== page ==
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It’s amazing what you notice when you become aware of the cultural messages about food we take for granted. Most of the year, we are expected to control our hunger and eat only healthy foods (with an occasional treat thrown in if we’ve been good). During the holiday season, though, many people change their behavior around food. Otherwise naughty foods take center stage, and people seem almost obligated to eat them.Tree Chocolate

Before a parent meeting at my sons’ school last month, the principal welcomed us to donuts and coffee. As I poured a cup of coffee, another mom stood pondering the pink box of pastries. After what appeared to be a brief battle between her desire and her diet conscience, she said aloud, “I should have one. It’s the holidays.”

Another note: on a post-Christmas morning, I listened to local DJ talking about buying Christmas candy for half price. He reasoned that he should buy and eat a lot of candy because there were still a few more days left in the year. New Year’s Day would then be the time to stop because that’s when we have to “take care of things.”

Do your eating rules change over the holidays? Did you let your guard drop this year? Do you even notice whether or not you have a guard up? It isn’t always easy to tell.

But sometimes you can tell by whether or not you feel virtuous or guilty. Normally, those adjectives should describe something meaningful. Like you feel virtuous about standing up to a bully. Or you feel guilty about forgetting to let your dog back into the house.

More often than not, though, we have a whole litany of dichotomous categories when it comes to food and eating.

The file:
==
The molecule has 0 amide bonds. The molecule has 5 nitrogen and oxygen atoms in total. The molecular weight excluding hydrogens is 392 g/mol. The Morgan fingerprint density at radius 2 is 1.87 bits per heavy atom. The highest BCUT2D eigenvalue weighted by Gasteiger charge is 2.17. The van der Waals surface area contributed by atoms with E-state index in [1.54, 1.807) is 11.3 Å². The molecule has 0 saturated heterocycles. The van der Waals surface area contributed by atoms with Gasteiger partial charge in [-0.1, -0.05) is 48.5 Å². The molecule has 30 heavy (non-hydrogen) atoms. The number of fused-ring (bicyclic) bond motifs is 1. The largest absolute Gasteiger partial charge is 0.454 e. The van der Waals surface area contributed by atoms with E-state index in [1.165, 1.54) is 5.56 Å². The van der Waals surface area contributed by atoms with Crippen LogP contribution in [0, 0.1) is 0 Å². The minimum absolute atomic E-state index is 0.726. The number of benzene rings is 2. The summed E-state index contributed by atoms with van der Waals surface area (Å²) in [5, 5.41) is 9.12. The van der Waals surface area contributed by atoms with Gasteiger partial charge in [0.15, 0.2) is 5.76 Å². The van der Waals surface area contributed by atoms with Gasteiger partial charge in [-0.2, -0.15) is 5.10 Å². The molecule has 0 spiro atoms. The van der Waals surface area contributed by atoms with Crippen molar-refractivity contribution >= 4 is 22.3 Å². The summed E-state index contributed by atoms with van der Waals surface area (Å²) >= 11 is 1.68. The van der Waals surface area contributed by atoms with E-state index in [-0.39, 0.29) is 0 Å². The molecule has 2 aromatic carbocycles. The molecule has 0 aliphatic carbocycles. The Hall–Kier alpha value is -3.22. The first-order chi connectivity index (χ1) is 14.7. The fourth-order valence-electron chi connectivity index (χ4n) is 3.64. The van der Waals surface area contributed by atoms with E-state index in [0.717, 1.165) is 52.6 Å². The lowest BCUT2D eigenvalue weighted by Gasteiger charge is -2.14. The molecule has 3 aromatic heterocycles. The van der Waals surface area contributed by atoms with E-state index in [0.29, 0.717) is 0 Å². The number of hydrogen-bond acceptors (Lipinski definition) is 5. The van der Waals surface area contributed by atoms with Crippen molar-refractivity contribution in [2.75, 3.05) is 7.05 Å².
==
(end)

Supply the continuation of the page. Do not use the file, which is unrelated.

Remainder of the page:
• Good/Bad
  • Allowed/Forbidden
  • Green Light Food/Red Light Food
  • Anytime Food (like celery)/ Sometimes Food
  • Healthy/Junk
  • Clean/ ?? I don’t know what goes here. Maybe anything that’s not organic kale.

You get the picture.

Woman Balancing on RopeWe spend so much time walking the tightrope of how we think we should eat that it’s no wonder the holidays can turn into a bender. We leap right off that tightrope into a pit of fudge and divinity. We may not even be aware that food rules have been constructed within and around us. We talk about eating certain foods because it’s allowed this time of year. We talk about how it will all end and we’ll whip our food conscience back into shape with the New Year.

It all feels so normal. (You can go ahead and say that all creepy-like.)

Having a hard time figuring out your food rules and how to live beautifully without them? Here’s where to find out how we can work together.





Thanks for the images:
Woman Balancing on Rope courtesy of Vlado at
Chocolate Tree courtesy of Salvatore Vuono at